If the Team Yukon speed skaters want to break their 16-ulu record from the previous Arctic Winter Games, they certainly have their work cut out for them over the next week.
With just 10 skaters on the team, six less than the maximum number of athletes allowed, they’ll have to out-skate some swift competitors to medal this year.
And though the ultimate goal is to simply have an enjoyable time at the Games, breaking their ulu record would be a feather in the team’s collective cap for all of this season’s hard work, said coach Tom Elliot before practice on Sunday.
“We’ve got fewer skaters than in past Arctic Winter Games, but we’re probably just as strong,” said Elliot. “Actually, I’m going to say we’re stronger.
“I think breaking the record is within reach but it may be hard because, of the three Games that I’ve coached at, this is going to be the most competitive.”
It seems this year the competition has gotten a lot faster.
In the 500-metre sprint, for example, there are many more skaters who have whittled their time down to 50 seconds or quicker than in past years, said Elliot.
At the 2000 AWG in Whitehorse, out of all the participating contingents there were just three skaters who broke the 50-second mark in the 500, while there were five who skated faster than 50 seconds at the 2004 Games in Wood Buffalo, Alberta. This year there are 10.
“It shows the progression in the sport’s development,” said Elliot. “We’re all just getting better and that’s a good thing.”
The current Yukon team is comprised of rookie and veteran AWG competitors as well as skaters from Whitehorse, Watson Lake and Haines Junction.
Jesse Reams from Watson Lake is one of the rookie members but took to the ice like a fish to water, said the coach.
“If the conditions are right, I think he could be under 50 seconds in the 500.”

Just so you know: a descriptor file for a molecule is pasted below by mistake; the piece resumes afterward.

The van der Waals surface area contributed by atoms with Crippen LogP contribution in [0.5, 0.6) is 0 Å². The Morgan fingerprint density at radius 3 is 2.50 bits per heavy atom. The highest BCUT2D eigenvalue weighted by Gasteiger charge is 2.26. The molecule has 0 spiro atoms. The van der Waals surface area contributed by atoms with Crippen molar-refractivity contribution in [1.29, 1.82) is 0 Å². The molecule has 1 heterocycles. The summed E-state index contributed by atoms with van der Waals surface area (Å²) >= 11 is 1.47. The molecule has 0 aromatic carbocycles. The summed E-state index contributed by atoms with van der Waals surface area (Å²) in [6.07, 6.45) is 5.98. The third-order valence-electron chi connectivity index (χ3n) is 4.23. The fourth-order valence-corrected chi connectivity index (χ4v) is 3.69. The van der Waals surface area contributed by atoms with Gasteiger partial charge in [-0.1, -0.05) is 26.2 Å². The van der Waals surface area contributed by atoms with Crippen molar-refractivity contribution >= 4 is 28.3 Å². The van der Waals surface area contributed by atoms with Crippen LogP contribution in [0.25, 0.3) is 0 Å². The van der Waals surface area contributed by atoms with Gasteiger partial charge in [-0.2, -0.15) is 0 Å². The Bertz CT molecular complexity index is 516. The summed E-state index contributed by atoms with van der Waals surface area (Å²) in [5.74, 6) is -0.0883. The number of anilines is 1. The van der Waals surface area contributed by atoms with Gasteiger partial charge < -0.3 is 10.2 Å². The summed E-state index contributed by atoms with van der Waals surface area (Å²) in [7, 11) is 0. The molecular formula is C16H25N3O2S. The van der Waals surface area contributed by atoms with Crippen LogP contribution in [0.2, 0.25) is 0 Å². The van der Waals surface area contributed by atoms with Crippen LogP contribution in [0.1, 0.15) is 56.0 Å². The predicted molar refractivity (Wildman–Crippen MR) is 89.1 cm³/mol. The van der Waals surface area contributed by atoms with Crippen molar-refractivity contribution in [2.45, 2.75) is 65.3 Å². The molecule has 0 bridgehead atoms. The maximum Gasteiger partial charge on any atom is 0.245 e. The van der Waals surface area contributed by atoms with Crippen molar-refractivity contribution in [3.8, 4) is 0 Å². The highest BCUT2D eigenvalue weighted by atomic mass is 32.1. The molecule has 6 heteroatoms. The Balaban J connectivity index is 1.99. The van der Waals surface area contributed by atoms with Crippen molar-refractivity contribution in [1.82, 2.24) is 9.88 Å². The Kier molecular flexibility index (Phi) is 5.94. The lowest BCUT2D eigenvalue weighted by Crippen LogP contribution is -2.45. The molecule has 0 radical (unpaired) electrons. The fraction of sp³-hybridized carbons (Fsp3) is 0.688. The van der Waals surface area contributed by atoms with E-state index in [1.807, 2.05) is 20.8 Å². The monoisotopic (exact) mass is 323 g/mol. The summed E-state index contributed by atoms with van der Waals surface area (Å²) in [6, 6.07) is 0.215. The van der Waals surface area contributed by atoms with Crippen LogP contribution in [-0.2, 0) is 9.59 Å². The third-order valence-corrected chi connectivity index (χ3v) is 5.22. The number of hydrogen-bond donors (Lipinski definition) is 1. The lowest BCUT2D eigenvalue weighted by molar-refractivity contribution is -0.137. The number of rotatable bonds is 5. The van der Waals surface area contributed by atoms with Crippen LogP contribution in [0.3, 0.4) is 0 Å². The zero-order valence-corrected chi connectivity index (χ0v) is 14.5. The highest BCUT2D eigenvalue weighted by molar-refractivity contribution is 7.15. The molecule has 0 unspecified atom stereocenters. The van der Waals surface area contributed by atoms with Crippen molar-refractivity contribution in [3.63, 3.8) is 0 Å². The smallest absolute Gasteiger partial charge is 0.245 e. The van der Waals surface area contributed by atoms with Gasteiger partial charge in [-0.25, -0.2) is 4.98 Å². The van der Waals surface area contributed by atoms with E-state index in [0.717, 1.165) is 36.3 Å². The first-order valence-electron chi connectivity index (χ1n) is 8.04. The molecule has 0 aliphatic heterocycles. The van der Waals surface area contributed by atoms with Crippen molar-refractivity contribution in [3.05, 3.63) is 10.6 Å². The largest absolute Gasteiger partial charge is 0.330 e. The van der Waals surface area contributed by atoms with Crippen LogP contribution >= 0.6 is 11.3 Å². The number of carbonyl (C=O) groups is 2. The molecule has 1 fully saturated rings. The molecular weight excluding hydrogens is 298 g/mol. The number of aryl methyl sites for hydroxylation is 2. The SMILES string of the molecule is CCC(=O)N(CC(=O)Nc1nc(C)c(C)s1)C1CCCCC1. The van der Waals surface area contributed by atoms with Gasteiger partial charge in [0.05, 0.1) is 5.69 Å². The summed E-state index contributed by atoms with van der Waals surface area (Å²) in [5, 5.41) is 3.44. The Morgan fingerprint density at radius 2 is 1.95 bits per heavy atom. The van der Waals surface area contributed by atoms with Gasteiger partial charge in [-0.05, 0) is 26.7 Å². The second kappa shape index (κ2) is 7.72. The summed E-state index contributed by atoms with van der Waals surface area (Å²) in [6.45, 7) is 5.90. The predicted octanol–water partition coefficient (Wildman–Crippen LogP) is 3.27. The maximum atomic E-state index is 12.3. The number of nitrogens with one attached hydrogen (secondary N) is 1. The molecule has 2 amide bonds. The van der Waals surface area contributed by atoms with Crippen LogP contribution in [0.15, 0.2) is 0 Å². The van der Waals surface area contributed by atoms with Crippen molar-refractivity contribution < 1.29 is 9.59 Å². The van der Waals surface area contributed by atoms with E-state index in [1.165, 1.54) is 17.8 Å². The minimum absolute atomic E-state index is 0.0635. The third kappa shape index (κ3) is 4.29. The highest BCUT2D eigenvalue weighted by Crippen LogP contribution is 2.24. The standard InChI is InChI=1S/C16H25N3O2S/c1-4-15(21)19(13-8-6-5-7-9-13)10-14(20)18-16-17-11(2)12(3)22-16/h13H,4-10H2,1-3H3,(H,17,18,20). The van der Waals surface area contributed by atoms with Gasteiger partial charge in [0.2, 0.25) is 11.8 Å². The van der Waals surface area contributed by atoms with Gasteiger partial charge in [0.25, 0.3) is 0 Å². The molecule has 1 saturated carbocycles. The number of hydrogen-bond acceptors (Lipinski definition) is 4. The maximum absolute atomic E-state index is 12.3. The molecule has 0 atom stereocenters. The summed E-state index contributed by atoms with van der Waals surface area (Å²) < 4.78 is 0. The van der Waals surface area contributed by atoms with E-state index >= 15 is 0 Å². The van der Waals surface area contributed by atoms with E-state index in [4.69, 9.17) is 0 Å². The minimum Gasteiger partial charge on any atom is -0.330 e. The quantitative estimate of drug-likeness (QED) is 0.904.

Though numbers in Whitehorse Rapids club and in Haines Junction are down a little, one thing that has given territorial speedsters a boost is the new Olympic-sized ice surface at the Canada Games Centre.
Longer practice times and more of them were doled out to the speed skaters.
At 14, Melanie Tait is the youngest female skater on Team Yukon but is one of six AWG veterans.
“This time I’m in the same division as I was two years ago, but I’ve improved and hope to get better placements,” Tait said.
These Games are number four for Haines Junction’s Tara MacKinnon, who has collected her share of ulus over the years at the AWG.
“I knew exactly what to expect coming here this time,” she said. “I’m hoping to make all the A finals here and get some gold.”
Like the returning athletes, each AWG for the coach gets a little easier as well, said Elliot. “We know what to expect as well and it’s good to come back and see old friends.”
The competition that kicks off today will be held in two different venues throughout the week — one in the city of Kenai and one down the highway in Soldotna.
The ice looks nice and fast at both rinks, said Elliot.
“We’ll know for sure when we’re on the practice. I think if the ice holds up, and with a bit of luck, we’ll see some records fall.”
But whether or not records are broken, the athletes are looking forward to a week in “Alaska’s Playground.”
“It’s about competition at the Arctic Winter Games but it’s more about meeting new people and having a good time,” said veteran skater Claire Kiemele. “Even if I come dead last but I know I tried hard, I’ll be happy.”
Team Yukon is made up of Kiemele, MacKinnon, Tait, Reams, Alex deBruyn, Brett Elliot, Troy Henry, Ryan Burke, Donald Fortune and Martin Nishikawa with Elliot and Dianne Tait on board as the team’s coaches.